P.S. Here is the video show on the day titled “Pastimes & Sporting Days of Old” – we hope you enjoy it!
National Heritage Week 2018
Every year, National Heritage Week is coordinated by The Heritage Council when local and national events are organised throughout the country to highlight and showcase the wonderful work being done by local heritage groups to preserve and promote our natural, built and cultural heritage.
Here in Clashmore village, our own Heritage group hosted a special event at Clashmore Heritage Centre between 10am and 1pm on Sunday, August 26th 2018 entitled “Clashmore in the 19th Century” which mainly focused on the history of Clashmore Distillery, aswell as some updates on the renovation efforts being planned for this iconic building. Also in the year that’s in it, there will be some stories from The Great War, in particular about local involvement.
Finally Jacinta Kiely from Historic Graves gave us some fantastic updates about the very important survey work being carried out by Historic Graves on three of the graveyards in the parish and we hope that people will be able to help fill in some of the gaps on these.
For any of those who were unable to make it on the day, you can check out the following slideshow which gives a brief synopsis of the various topics presented on the day…
NATIONAL HERITAGE WEEK 2017
This was the first year that our group held an event for National Heritage Week and we were surely just finding our feet first time around!
The theme of Heritage Week 2017 was “Nature as part of our Cultural Heritage” so on the day we had presentations covering the heritage of our ‘Built Environment’ and also the wonderful, hands-on Graveyard Survey project carried out on the ‘St. Mochua’s Graveyard’.
The Graveyard Survey of St. Mochua’s had been carried out in 2016 as part of a ‘Historic Graves’ project led by John Tierney and Jacinta Kiely (Eachtra Archaelogical Sevices). This graveyard is a mixed-faith site with Catholic and Anglican burials present covering 18th, 19th and 20th c. burials, the full results of which can be seen here.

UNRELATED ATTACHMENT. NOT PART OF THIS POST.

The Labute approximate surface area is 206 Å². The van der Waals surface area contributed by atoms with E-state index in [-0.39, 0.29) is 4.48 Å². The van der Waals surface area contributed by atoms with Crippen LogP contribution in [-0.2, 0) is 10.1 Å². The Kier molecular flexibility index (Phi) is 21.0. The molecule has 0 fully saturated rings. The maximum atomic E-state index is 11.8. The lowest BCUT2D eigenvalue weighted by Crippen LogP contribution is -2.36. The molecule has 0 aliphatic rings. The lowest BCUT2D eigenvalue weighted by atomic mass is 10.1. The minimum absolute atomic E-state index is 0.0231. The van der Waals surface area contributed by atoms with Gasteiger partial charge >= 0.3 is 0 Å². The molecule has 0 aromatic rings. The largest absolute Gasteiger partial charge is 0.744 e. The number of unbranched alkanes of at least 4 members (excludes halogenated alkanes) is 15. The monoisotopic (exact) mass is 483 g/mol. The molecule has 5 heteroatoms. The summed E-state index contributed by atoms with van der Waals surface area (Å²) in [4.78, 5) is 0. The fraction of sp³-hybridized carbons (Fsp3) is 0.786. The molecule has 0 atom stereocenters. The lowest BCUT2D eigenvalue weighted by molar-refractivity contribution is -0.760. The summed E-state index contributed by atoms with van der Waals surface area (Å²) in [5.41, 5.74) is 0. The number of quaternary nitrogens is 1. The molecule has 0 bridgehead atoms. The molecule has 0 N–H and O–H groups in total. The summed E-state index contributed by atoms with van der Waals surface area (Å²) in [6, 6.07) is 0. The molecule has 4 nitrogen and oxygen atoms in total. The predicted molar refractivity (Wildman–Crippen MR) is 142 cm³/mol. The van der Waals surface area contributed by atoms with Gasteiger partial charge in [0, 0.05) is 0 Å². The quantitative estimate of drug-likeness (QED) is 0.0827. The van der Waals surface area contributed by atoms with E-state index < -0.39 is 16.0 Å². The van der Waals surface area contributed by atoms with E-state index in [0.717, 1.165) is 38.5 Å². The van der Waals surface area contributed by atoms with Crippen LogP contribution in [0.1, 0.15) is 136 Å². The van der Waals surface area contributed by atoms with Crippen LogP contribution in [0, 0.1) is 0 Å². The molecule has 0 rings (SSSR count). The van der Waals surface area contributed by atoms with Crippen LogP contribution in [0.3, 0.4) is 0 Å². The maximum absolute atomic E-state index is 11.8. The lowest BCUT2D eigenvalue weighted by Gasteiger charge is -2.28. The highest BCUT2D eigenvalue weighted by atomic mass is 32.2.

This was a community project with many local residents getting involved over two days and with on-the-job training being provided by John Tierney such as gravestone ‘rubbing’ to bring up the elegant motifs on some of the memorials and various tricks as to how to read what seemed like unreadable memorial stones (a good torch was a big advantage!).
On the day, Jacinta Kiely gave a very concise review of this project and spoke about future plans to survey the other graveyards in the area such as those at St. Cronan’s Parish Church,Clashmore & St. Bartholemews, Piltown (these have been surveyed since and are also available at Historic Graves)
The second presentation of the day covered the initial ‘Village Streetscape’ project carried out over a number of years to map the built environment of Clashmore Village over an approx. 170-year period between 1850 – Present.
The basis for this ‘Streetscape’ project was initially the 1851 Griffiths Valuation Books which happened to match reasonably accurately to the accompanying valuation map as regards building numberings etc. Later detail was gleaned from various other sources such as Census Records, Newspaper Records and Living Recollections. A large part of this project was the collecting of old photos of various buildings and shopfronts to provide greater context to the environment. The initial Village Streetscape draft is available to view as a HTML file here on the Discover Clashmore website, but it is hoped to map this in a more user-friendly way in the future.